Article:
The first permit to emit greenhouse gases under the EPA’s new climate rules has been issued by Louisiana for a Nucor steel facility. While that’s the good news, the Obama administration may be planning to take this opportunity to make cap-and-trade look like it would have been a walk in the park compared to EPA regulation.
The permit issued by the Louisiana Department of Environmental Quality (LDEQ) requires that Nucor implement “good combustion practices” as a means of controlling greenhouse gas emissions. This sort of energy efficiency strategy is about all that can be reasonably expected to be done at this point to reduce greenhouse gas (GHG) emissions short of not emitting them at all. Moreover, this is the approach the EPA said it would allow states to take in a November guidance document.
But in January 7 comments to the LDEQ, the EPA took a much harder line essentially calling for GHG emissions limits or at least an explanation of why no GHG emissions limits are feasible.
The agency also knocked LDEQ for not evaluating the possibility of carbon capture and control (CCS) — an odd criticism given that CCS technology is not commercially available, even if it was physically, economically and politically possible.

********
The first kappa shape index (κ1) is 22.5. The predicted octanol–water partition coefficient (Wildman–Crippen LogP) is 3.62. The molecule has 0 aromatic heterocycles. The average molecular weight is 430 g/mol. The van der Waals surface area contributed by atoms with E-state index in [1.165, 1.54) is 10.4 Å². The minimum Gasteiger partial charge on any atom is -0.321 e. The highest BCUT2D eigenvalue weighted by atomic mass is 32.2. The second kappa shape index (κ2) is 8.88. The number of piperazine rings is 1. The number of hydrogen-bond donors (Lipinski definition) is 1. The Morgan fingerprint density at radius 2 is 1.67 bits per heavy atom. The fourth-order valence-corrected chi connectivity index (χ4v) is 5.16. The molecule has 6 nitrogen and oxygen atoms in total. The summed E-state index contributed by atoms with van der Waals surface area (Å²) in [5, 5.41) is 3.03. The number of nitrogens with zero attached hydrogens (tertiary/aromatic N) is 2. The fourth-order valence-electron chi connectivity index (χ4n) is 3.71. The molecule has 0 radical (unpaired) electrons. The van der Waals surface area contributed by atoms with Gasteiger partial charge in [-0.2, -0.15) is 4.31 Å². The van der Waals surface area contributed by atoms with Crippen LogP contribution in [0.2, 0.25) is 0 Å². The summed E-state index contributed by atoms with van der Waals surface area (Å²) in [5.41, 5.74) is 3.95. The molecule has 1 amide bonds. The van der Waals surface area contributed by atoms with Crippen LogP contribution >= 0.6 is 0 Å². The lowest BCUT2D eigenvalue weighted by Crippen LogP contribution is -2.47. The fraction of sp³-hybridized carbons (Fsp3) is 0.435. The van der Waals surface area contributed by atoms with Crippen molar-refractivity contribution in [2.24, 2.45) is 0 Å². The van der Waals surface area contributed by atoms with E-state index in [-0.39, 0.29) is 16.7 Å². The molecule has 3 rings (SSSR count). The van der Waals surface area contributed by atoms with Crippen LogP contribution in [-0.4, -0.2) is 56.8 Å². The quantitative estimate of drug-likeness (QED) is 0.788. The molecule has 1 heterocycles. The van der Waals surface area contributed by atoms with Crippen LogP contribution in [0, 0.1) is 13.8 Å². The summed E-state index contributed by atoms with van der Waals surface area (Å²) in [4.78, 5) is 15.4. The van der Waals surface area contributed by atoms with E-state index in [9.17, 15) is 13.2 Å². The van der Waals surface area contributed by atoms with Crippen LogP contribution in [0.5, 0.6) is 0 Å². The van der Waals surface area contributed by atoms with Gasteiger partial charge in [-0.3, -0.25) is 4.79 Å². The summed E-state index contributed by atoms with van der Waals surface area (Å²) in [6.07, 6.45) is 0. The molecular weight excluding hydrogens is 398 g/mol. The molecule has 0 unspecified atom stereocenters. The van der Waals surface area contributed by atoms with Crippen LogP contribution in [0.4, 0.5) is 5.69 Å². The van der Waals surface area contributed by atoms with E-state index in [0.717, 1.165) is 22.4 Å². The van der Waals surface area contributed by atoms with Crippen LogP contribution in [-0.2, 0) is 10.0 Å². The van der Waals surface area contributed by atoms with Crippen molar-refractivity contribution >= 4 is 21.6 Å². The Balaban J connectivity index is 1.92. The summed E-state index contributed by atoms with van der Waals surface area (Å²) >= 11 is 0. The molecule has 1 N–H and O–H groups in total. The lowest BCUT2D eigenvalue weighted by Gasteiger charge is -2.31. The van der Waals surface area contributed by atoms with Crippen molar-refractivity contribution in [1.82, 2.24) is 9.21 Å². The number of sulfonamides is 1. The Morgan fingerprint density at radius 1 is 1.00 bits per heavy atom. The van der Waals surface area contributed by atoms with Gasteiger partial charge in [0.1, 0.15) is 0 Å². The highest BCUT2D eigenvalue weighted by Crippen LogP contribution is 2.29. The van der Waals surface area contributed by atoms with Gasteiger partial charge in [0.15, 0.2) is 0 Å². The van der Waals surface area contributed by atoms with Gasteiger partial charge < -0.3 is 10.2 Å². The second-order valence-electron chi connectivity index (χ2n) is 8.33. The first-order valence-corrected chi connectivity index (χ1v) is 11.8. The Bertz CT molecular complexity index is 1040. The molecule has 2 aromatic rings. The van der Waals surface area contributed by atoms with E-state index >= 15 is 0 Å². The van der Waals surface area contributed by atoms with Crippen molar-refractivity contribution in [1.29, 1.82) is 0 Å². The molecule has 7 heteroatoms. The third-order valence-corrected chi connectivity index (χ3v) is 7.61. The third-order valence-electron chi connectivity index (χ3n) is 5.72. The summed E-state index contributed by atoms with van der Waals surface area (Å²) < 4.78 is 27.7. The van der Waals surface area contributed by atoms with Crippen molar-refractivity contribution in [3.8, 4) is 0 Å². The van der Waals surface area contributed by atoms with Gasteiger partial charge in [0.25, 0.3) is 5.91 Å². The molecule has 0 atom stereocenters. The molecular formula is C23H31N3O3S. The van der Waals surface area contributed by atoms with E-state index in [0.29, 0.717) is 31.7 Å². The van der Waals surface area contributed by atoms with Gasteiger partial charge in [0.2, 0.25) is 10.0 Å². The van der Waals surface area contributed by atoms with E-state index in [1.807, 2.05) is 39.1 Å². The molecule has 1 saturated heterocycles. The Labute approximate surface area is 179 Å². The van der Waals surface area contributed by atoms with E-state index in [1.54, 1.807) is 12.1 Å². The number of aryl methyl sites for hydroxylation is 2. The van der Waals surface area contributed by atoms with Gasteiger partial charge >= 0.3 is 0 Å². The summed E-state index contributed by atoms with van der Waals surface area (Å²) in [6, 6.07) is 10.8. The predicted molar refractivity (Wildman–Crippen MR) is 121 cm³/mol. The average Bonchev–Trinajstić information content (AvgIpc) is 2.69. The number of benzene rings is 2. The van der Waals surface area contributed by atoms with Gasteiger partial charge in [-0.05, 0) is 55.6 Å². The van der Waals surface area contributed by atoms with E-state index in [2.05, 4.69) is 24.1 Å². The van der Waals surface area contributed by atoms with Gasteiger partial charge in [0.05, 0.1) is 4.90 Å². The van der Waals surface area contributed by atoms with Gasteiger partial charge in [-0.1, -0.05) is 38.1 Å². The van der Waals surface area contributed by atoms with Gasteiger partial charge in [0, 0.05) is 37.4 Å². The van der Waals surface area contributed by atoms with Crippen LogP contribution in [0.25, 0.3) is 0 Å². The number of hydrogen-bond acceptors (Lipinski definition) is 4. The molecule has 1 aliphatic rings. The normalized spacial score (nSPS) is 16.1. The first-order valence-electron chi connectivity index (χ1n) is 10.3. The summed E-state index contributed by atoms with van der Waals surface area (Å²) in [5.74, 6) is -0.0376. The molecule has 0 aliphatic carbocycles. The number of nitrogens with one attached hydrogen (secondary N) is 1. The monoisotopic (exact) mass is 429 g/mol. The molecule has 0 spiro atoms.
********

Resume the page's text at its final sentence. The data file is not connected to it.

The LDEQ ignored the EPA’s comments and issued the permit on January 27 and, according to a report in Carbon Control News, is hoping the EPA doesn’t object to the permit. EPA’s enviro allies have objected to the permit. No doubt they will now start pressing the Obama administration for action.
Louisiana Gov. Bobby Jindal issued a media release announcing that the LDEQ,
… issued the air quality construction and operating permit for Nucor Corp.’s direct reduced iron (DRI) facility, which is the first phase of a multiphase project that could create up to 1,250 direct jobs and $3.4 billion in capital investment, with an average salary for workers of $75,000, plus benefits.
House Republicans obviously need to take action IMMEDIATELY to block the EPA from threatening these and other jobs around the country.